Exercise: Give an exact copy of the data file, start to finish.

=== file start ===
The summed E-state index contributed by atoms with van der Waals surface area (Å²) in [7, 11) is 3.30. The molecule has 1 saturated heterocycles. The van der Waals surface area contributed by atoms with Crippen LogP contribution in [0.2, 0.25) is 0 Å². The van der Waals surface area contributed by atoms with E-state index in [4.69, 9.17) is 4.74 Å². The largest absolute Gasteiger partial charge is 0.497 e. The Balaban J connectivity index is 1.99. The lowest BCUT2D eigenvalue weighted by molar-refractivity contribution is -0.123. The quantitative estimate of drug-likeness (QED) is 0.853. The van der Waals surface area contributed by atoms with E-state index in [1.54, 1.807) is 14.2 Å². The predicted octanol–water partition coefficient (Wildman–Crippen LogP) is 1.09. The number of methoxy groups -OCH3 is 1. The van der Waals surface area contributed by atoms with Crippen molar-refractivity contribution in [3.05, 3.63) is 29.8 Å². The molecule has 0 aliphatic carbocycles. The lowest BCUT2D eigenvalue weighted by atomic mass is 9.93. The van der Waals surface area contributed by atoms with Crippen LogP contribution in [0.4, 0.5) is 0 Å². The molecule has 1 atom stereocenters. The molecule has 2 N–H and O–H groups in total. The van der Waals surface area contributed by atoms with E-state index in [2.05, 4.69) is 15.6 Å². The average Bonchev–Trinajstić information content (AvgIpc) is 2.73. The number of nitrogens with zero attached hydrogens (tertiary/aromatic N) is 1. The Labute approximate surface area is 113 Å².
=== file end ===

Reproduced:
The summed E-state index contributed by atoms with van der Waals surface area (Å²) in [7, 11) is 3.30. The molecule has 1 saturated heterocycles. The van der Waals surface area contributed by atoms with Crippen LogP contribution in [0.2, 0.25) is 0 Å². The van der Waals surface area contributed by atoms with E-state index in [4.69, 9.17) is 4.74 Å². The largest absolute Gasteiger partial charge is 0.497 e. The Balaban J connectivity index is 1.99. The lowest BCUT2D eigenvalue weighted by molar-refractivity contribution is -0.123. The quantitative estimate of drug-likeness (QED) is 0.853. The van der Waals surface area contributed by atoms with E-state index in [1.54, 1.807) is 14.2 Å². The predicted octanol–water partition coefficient (Wildman–Crippen LogP) is 1.09. The number of methoxy groups -OCH3 is 1. The van der Waals surface area contributed by atoms with Crippen molar-refractivity contribution in [3.05, 3.63) is 29.8 Å². The molecule has 0 aliphatic carbocycles. The lowest BCUT2D eigenvalue weighted by atomic mass is 9.93. The van der Waals surface area contributed by atoms with Crippen LogP contribution in [0.4, 0.5) is 0 Å². The molecule has 1 atom stereocenters. The molecule has 2 N–H and O–H groups in total. The van der Waals surface area contributed by atoms with E-state index in [2.05, 4.69) is 15.6 Å². The average Bonchev–Trinajstić information content (AvgIpc) is 2.73. The number of nitrogens with zero attached hydrogens (tertiary/aromatic N) is 1. The Labute approximate surface area is 113 Å².